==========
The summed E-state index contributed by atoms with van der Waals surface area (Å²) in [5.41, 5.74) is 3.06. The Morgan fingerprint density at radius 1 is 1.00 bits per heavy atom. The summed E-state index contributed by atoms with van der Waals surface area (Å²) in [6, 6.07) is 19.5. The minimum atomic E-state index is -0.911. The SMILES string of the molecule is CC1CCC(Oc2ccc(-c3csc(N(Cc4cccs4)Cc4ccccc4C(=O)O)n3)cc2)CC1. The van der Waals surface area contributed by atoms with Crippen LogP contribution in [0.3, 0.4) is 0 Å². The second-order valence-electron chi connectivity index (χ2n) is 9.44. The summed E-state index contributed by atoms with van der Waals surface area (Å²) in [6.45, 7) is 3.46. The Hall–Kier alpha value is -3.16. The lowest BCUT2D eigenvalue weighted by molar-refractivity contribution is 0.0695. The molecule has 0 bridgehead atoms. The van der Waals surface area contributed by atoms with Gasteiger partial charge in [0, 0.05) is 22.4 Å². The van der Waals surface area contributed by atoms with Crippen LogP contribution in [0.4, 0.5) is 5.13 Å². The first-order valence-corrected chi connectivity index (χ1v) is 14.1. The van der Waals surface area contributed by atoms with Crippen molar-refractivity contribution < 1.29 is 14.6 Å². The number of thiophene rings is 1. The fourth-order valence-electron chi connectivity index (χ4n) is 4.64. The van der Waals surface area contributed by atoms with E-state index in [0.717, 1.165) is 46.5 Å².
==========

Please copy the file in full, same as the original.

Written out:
The summed E-state index contributed by atoms with van der Waals surface area (Å²) in [5.41, 5.74) is 3.06. The Morgan fingerprint density at radius 1 is 1.00 bits per heavy atom. The summed E-state index contributed by atoms with van der Waals surface area (Å²) in [6, 6.07) is 19.5. The minimum atomic E-state index is -0.911. The SMILES string of the molecule is CC1CCC(Oc2ccc(-c3csc(N(Cc4cccs4)Cc4ccccc4C(=O)O)n3)cc2)CC1. The van der Waals surface area contributed by atoms with Crippen LogP contribution in [0.3, 0.4) is 0 Å². The second-order valence-electron chi connectivity index (χ2n) is 9.44. The summed E-state index contributed by atoms with van der Waals surface area (Å²) in [6.45, 7) is 3.46. The Hall–Kier alpha value is -3.16. The lowest BCUT2D eigenvalue weighted by molar-refractivity contribution is 0.0695. The molecule has 0 bridgehead atoms. The van der Waals surface area contributed by atoms with Gasteiger partial charge in [0, 0.05) is 22.4 Å². The van der Waals surface area contributed by atoms with Crippen LogP contribution in [0.4, 0.5) is 5.13 Å². The first-order valence-corrected chi connectivity index (χ1v) is 14.1. The van der Waals surface area contributed by atoms with Crippen molar-refractivity contribution < 1.29 is 14.6 Å². The number of thiophene rings is 1. The fourth-order valence-electron chi connectivity index (χ4n) is 4.64. The van der Waals surface area contributed by atoms with E-state index in [0.717, 1.165) is 46.5 Å².